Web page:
Ad animal antics

What with high expectations and tight turnarounds, getting a commercial to air on time and on budget can be a real challenge. And that's without adding children or wildlife to the equation.

What with high expectations and tight turnarounds, getting a commercial to air on time and on budget can be a real challenge. And that’s without adding children or wildlife to the equation.

We figured that with the plethora of spokescritters out there, there must be

some interesting behind-the-scenes tales. Here are a few of those stories about inhuman thespians…

Rodential potential

For the 1-800-GOT-JUNK shoot, not only did the rats have a wrangler, they had their own wardrobe person. And thank god, because their little coats didn’t fit on our favourite rat. But we were soon ready. For our first shot we needed three rats to run across the lawn. The wrangler told us: ‘Rats do not go from point A to point B, they go from point B to point A.’ An uncomfortable pause followed this unexpected, Zen-like rat wisdom. But he was right. He put the cage where we wanted them to go, dragged them (gently) from the cage to their start point, and sure enough, they went straight for it. He could have just said ‘Rats will go to their cage’ but I guess that’s not as cool.

Bryan Collins, writer; Rob Sweetman, AD, Rethink

Consumers loved lascivious lizard

I’ll never forget attending a screening for our Telus Christmas campaign in 2004. I had been presented the cuts and everything looked great. But then, I noticed something was up. The team wanted to show me another spot but were unsure how I’d react. Next thing I knew, I was watching a chameleon getting romantic with a phone to the song ‘Let’s get it on.’ The pay-off line was: ‘Once you find love, hold onto it.’ I loved it. On set, the chameleon had spontaneously become enthralled with the phone and couldn’t control its affections. You couldn’t have scripted it better. No post work. No fancy editing. Turned out to be one of my favourite Telus spots of all time. Consumers loved it. And to think, it happened by pure fluke.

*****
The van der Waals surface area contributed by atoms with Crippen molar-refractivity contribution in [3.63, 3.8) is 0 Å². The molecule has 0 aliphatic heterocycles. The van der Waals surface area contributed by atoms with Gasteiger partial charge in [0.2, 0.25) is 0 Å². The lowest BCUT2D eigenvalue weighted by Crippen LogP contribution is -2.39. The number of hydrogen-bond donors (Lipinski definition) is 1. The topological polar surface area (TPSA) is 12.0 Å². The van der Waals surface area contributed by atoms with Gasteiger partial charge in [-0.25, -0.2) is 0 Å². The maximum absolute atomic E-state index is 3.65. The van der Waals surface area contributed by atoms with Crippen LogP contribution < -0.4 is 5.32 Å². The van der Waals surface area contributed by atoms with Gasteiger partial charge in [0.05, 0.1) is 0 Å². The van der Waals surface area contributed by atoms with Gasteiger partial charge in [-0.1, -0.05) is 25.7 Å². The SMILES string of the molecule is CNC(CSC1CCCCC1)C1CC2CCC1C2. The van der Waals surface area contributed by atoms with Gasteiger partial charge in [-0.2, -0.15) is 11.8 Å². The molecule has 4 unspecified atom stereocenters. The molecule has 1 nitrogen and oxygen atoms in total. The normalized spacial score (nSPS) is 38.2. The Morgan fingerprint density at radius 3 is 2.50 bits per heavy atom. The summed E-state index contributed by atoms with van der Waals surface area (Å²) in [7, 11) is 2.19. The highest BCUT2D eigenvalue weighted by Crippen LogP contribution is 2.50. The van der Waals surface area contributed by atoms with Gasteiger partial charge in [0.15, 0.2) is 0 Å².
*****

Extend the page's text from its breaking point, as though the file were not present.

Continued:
Zak Mroueh, VP/ECD, Taxi Canada

Good concept, bad functionality

The script said: ‘Cut to mother bear; she hands out Rice Krispies squares to her three baby bears. They all pick up their treats, eat and enjoy.’ I’d never directed bears. Oddly enough, locating a trained mother bear and three cubs was not so easy. We found a male teen bear who was comparable in size to an adult female and his younger cub-size sister from Nebraska and two boy cubs from Montana. Their owners drove them to the studio in Toronto (bears don’t like to fly). We built an expensive set to resemble the fairy tale home of The Three Bears. The agency and clients flew in from Chicago. After a week on the road, the bears arrived. It was only at this point that the Grizzly Adams-type trainer finally read the script. ‘Y’all know that bears don’t have opposable digits like chimps?’

‘No. I didn’t know that, but so what?’

‘So, that part in the script when the bears pick up and eat the Rice Krispies squares…well that ain’t gonna happen.’

Martin Shewchuk, EVP/ECD, JWT Toronto

When you wear a tux, you travel in style

We’d ordered some penguins for a Telus shoot and they flew in (coach) to Vancouver from Edmonton. They had their own suite at the posh Sheraton Wall Centre Hotel where I’m told they ran up quite a room service tab. On set, they were like dogs, following their trainers everywhere – even to the ladies’ room. They were Rock Hoppers so they had sharp claws suitable to their native terrain but our boards called for them to slide, as if on ice. ‘No problem,’ said Gillian, the head trainer. ‘As long as one of us is at the bottom of the slide, our guys will be fine.’ (Every other trainer had told me this was impossible – against the Rock Hoppers’ very nature.) I began coming up with Plan B strategies.

On shoot day we set up a ramp with one trainer ‘pitching’ from above and the other ‘catching’ at the bottom. We had provided the catcher with a fencing mask just in case. To my wild surprise, the penguins did it right. First take. Seemed to like it, actually. Did it again and again. And it looked perfect in the edit, almost like they were surfing. Upon their return home, they were the toast of Edmonton, and I hear they’re still dining out on stories of their B.C. experience.

David Orr, director, Sparks Productions